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Odd Wisconsin Archive

"Don't Inflame Our Youth!"

That's the headline of a Wisconsin State Journal editorial from 1898, when a seemingly noble military intervention spawned a wave of blind, unthinking nationalism, and the U.S. quickly became embroiled in a messy foreign occupation with a Wisconsin soldier in charge.

When the Spanish government set up concentration camps in 1896 to suppress a rebellion in Cuba, thousands of the island's rural farmers were imprisoned and many died from disease, starvation, and exposure. This only fueled more insurgents to rebel, and soon policy makers in the U.S. were calling for our military to topple the Spanish dictators and liberate Cuba. So began our involvement in the Spanish-American War.

The press, in particular, urged invasion in emotional language, with a blend of slanted reporting and blatant disregard of inconvenient facts that came to be known as "yellow journalism." Soon the clergy joined lawmakers and journalists in advocating war in the name of freedom and democracy. Boys who had spent their youths listening to their fathers' tales of Civil War bravery leaped at the chance to earn their own medals. Across the nation, calls for violent action, steeped in arrogance and tinged with racism, outnumbered calls for moderation -- which makes that Madison editorial remarkable.

"We need to check, not inflame, the war spirit among our citizens," the brave Wisconsin editor began. "With every small boy crazed with eagerness (forgetting the real issue -- a noble effort to save Cuba), with a desire to grab a Spaniard by the throat; with the hell-hounds of a mercenary press shrieking for a war of revenge, it is inconceivable to us how the Christian pulpit can add fuel to the flames by appealing to the passions of men."

Mark Twain's story "The War Prayer" perfectly captured the loneliness of the conscientious objectors. The story is widely read now, but was unpalatable at the time. It was largely dismissed, like its main character: "It was believed afterward that the man was a lunatic, because there was no sense in what he said."

As soon as war was declared on April 25, 1898, Wisconsin soldiers hurried to join up, and four regiments were formed. But the war was so one-sided that only two of them saw action before it was over; the third never left the U.S. and the fourth never even left Wisconsin. In early June the Spanish batteries at Guantanamo Bay and Santiago were destroyed, and 17,000 U.S. soldiers landed near the capital. In fact, June 7th is the 100th anniversary of the day Americans took over Guantanamo Bay, which is in the news so often now.

On July 3rd the U.S. Navy quickly destroyed Spain's Pacific fleet in Manila, the Philippines. Less than two weeks later Santiago was captured and on July 25th Puerto Rico surrendered without a fight. The war officially ended on August 12th, and occupying U.S. troops spread out across Cuba, Puerto Rico, the Philippines, and Guam. Wisconsin lost 130 volunteers -- 2 to combat and 128 to tropical diseases. More than 40 memoirs and other eyewitness accounts by Wisconsin participants are in our online Local History & Biography Collection.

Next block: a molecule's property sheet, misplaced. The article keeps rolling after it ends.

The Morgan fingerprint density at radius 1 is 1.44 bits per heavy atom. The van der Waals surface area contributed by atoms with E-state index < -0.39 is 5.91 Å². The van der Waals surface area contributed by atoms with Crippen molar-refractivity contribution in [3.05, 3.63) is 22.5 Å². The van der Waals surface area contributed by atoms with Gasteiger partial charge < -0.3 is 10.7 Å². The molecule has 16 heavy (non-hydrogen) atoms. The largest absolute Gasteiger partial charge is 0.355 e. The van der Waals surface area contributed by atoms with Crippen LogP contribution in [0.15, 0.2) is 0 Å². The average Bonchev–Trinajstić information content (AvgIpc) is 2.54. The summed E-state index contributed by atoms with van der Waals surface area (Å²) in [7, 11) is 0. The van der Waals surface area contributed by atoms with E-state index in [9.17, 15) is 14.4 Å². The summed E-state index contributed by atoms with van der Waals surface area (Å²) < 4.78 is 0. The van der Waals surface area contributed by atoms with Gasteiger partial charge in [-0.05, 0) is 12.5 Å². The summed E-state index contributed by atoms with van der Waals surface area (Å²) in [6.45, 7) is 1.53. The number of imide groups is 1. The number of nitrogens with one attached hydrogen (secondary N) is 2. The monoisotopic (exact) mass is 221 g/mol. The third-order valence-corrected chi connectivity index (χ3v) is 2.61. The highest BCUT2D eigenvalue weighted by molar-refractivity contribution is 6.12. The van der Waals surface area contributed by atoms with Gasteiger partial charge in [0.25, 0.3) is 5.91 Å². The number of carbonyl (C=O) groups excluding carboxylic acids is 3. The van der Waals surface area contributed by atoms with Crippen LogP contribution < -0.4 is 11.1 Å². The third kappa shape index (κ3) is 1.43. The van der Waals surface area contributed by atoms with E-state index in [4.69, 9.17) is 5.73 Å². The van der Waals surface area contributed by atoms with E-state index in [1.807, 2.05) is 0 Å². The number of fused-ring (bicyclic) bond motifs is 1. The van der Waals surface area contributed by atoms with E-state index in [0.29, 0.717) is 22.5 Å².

After the war, it was revealed that in addition to freedom and democracy, the U.S. was motivated by a desire to possess a harbor in the western Pacific, to have a stronger presence in the Caribbean because it was contemplating a canal across Panama, and that investors in some American corporations had suffered heavy losses from the instability in Cuba.

And though the Americans had ostensibly come to liberate, the rebels quickly concluded they'd only exchanged their Spanish masters for North American ones, and insurgents soon turned against the U.S.

Milwaukee's Arthur MacArthur had served as brigadier general of volunteers in the Philippines, and he remained there to head the occupying forces. From 1899 until 1901 he struggled to suppress the Philippine insurgents, imposing increasingly severe measures. These included execution of civilians who supported the rebels, erection of concentration camps not unlike the Spanish ones in Cuba, deportation of suspected insurgent leaders to jails in other countries, and punitive expeditions so brutal that one of his officers had to be court-martialed for inhumane actions.

As details about American misconduct became known and the U.S. death toll passed 4,000, American public opinion began to demand an end to the military occupation. In 1901 Washington politicians declared the war was over, although the rebels were not defeated and continued to attack the U.S.-backed government for more than a decade. Wisconsin's MacArthur returned home to the U.S., where he held less-demanding appointments for the remainder of his career.

:: Posted in Bizarre Events on June 1, 2009

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